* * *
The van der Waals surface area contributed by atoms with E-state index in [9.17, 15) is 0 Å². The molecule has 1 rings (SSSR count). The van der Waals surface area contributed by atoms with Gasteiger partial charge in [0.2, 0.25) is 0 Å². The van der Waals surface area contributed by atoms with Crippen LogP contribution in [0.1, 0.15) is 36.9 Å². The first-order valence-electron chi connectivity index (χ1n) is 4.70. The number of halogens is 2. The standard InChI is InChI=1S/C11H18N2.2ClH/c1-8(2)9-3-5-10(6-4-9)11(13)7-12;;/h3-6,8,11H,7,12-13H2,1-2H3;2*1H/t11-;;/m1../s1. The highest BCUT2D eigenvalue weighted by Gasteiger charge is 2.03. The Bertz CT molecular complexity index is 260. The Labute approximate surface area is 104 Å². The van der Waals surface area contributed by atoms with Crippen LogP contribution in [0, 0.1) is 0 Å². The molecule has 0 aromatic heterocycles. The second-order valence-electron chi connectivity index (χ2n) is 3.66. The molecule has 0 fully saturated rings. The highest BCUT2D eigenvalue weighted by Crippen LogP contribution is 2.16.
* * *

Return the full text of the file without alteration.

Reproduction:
The van der Waals surface area contributed by atoms with E-state index in [9.17, 15) is 0 Å². The molecule has 1 rings (SSSR count). The van der Waals surface area contributed by atoms with Gasteiger partial charge in [0.2, 0.25) is 0 Å². The van der Waals surface area contributed by atoms with Crippen LogP contribution in [0.1, 0.15) is 36.9 Å². The first-order valence-electron chi connectivity index (χ1n) is 4.70. The number of halogens is 2. The standard InChI is InChI=1S/C11H18N2.2ClH/c1-8(2)9-3-5-10(6-4-9)11(13)7-12;;/h3-6,8,11H,7,12-13H2,1-2H3;2*1H/t11-;;/m1../s1. The highest BCUT2D eigenvalue weighted by Gasteiger charge is 2.03. The Bertz CT molecular complexity index is 260. The Labute approximate surface area is 104 Å². The van der Waals surface area contributed by atoms with Crippen LogP contribution in [0, 0.1) is 0 Å². The molecule has 0 aromatic heterocycles. The second-order valence-electron chi connectivity index (χ2n) is 3.66. The molecule has 0 fully saturated rings. The highest BCUT2D eigenvalue weighted by Crippen LogP contribution is 2.16.